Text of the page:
Tuesday, October 18, 2005

The connections....

In reading the remaining chapters 7-11 of The Embodied Mind, I found that the connectionist model we have been discussing in previous weeks (with Strauss and Quinn and Shore) and now this text has shown me how much our minds work within this realm. It seems we are building toward this aspect with each week. I think the selection of texts that Syverson has selected for us at first seemed unconnected to me, but now I am starting to connect the dots. Has anyone else felt this experience as well?

I thoroughly enjoyed reading the second half of the book and I thought that Varela, Thompson and Rosch made an effective argument in demonstrating how much cognition and human experience could be tied together. Despite the discussion of nihilism in the last chapter, I found this text to be inspiring and enlightening as to how we (as future researchers and scholars) in social science can approach the world of science, research and learning. I thought the Buddhist philosophy that they referred to in the text was very helpful in getting across their perspective of groundlessness and the egoless self. I am not quite sure how else the authors could have argued their perspective without this approach. The additional appendices at the end of the book on Buddhist concepts were a nice recap as well.

Another aspect to this text I enjoyed was how the authors presented their 3 research questions of what is cognition, how does it work and how do I know it’s a cognitive system throughout the book from the standpoint of cognitivism, emergence and enactive. I found it to be a consistent structure of keeping the main questions in mind throughout the book and effective in synthesizing the gradual transition from one concept to the other. I wish more authors took this exact approach in their research studies.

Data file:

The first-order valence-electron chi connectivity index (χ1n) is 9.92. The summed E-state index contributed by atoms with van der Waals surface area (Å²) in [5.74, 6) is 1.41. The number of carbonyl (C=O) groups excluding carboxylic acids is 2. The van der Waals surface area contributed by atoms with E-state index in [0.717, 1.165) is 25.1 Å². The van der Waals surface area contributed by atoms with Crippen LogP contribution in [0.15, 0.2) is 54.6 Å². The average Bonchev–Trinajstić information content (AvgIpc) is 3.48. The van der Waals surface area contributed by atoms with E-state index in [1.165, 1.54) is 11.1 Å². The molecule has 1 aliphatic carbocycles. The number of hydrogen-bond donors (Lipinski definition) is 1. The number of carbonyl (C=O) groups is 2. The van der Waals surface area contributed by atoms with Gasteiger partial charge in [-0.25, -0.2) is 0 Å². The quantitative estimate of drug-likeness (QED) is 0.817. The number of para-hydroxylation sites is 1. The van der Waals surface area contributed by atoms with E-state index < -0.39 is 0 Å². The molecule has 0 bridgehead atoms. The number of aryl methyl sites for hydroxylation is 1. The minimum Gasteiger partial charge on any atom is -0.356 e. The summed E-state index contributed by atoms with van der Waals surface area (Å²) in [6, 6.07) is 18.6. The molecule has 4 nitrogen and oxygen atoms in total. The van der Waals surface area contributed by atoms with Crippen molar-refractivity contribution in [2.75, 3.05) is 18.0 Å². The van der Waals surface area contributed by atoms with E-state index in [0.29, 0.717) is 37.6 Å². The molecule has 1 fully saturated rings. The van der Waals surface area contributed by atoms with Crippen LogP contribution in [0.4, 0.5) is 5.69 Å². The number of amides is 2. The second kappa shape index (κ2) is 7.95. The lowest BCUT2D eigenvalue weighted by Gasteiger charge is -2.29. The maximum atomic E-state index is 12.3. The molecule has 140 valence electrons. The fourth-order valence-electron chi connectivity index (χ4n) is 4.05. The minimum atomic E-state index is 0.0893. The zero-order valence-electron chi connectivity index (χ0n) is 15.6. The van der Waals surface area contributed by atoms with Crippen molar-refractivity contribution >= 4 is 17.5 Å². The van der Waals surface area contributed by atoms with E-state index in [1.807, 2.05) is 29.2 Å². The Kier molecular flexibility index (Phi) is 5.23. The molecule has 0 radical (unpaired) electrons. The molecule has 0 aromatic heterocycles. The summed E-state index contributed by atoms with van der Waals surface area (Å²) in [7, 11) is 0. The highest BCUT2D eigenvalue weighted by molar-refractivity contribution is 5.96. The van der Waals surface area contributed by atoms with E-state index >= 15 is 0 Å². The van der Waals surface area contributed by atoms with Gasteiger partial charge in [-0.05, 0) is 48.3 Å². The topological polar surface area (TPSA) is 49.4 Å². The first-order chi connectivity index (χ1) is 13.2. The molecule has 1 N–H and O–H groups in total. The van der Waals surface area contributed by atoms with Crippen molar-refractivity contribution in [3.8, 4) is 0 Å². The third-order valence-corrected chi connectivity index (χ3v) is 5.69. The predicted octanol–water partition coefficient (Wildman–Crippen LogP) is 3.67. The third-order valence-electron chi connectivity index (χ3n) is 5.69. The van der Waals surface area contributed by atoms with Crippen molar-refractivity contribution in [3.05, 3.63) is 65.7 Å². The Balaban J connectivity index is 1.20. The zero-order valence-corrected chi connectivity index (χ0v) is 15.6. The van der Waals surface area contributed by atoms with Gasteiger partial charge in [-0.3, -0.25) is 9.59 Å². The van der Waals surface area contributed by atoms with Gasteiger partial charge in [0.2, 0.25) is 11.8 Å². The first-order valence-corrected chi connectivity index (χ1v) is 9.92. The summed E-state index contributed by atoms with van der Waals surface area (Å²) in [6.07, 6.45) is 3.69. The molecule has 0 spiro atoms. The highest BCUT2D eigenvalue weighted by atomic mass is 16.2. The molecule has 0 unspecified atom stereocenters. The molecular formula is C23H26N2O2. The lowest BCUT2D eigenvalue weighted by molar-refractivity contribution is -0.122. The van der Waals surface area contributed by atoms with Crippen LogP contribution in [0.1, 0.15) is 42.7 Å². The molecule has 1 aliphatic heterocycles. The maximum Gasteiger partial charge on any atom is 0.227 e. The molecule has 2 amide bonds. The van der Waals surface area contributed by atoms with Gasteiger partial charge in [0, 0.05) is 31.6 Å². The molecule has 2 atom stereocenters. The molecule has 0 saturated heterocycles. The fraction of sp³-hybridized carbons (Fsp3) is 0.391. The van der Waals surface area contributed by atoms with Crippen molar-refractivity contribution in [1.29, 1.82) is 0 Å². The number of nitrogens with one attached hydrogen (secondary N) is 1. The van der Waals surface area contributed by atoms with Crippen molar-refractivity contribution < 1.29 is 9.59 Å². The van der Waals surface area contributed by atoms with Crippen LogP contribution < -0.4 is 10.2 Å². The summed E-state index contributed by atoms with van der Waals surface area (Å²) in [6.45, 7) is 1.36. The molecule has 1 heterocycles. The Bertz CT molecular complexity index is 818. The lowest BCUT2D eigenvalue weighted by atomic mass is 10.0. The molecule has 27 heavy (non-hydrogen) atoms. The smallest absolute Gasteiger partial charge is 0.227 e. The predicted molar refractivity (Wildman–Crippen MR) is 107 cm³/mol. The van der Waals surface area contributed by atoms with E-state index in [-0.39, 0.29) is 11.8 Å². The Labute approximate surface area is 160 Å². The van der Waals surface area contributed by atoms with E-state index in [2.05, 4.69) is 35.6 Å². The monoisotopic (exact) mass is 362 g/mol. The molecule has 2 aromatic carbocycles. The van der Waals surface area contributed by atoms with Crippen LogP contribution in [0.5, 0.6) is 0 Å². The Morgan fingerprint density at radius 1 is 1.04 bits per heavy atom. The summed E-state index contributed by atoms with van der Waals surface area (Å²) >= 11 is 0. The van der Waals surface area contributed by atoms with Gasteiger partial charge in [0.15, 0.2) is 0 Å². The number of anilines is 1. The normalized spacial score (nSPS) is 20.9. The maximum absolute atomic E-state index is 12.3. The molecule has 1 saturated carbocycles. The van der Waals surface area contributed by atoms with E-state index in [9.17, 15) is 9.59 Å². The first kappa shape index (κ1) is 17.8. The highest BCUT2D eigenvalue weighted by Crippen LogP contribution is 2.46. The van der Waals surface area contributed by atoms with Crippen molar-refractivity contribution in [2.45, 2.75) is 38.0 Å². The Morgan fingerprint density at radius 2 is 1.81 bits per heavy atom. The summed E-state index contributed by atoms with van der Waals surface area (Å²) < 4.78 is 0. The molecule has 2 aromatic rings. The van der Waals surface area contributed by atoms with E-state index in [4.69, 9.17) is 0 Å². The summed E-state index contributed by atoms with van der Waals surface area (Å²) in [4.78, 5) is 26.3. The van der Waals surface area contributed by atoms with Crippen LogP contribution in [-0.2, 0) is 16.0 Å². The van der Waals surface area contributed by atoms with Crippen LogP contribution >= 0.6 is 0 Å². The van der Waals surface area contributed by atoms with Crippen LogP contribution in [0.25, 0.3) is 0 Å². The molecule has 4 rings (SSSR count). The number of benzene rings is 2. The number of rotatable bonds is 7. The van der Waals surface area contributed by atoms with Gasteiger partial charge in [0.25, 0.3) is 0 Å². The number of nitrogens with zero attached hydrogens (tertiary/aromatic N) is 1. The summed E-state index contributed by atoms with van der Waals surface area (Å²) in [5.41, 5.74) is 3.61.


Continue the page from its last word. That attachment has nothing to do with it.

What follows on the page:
I would like to pull out one piece in the text that I really felt made the light bulb go off in my mind as to the embodied mind was on page 205, “As we can now appreciate, to situate cognition as embodied action within the context of evolution as natural drift provides a view of cognitive capacities as inextricably linked to histories that are lived, much like paths that exist only as they are laid down in walking….instead, cognition in its most encompassing sense consists in the enactment or bringing forth of a world by a viable history of structural coupling.” This aspect as it is discussed throughout the book but particularly in Chapter 9 helped me to further understand the notion of the ecological or ecosystem perspective to cognition that Syverson has mentioned in previous classes. From what I could understand, we can view our minds from this standpoint of an overall actor in our lives that moves in and out of situations daily and lays pathways that later connect and encompass an existence that is reliant on the world around it and vice versa.

As it relates to technology and text, I was thinking about this aspect of the embodied mind and how this can directly translate to the concept of the World Wide Web. The Web is a connection. A connection of our contributions via computer technology around the world and these connections rely on each other to multiply, grow and die as hypertext. It’s through our participation in the pathways (pages) of the Web that our contributions are made. The Web could be considered an ecosystem of minds on a digital platform. Did anyone else see a connection to technology in this same light?

1 Comments:

Blogger mdl said...

Hi there, I liked your link between the web and concepts in the book. I too had a few lightbulb moments with the text, and I appreciated how conscientiously the authors laid out guideposts for us. I don't think I've ever read a book so abstract that was so readable. I had lunch with my mother today, and found it almost impossible to relate these concepts to her in a lucid way. Poor thing, I think I bored her to death.

3:15 PM  

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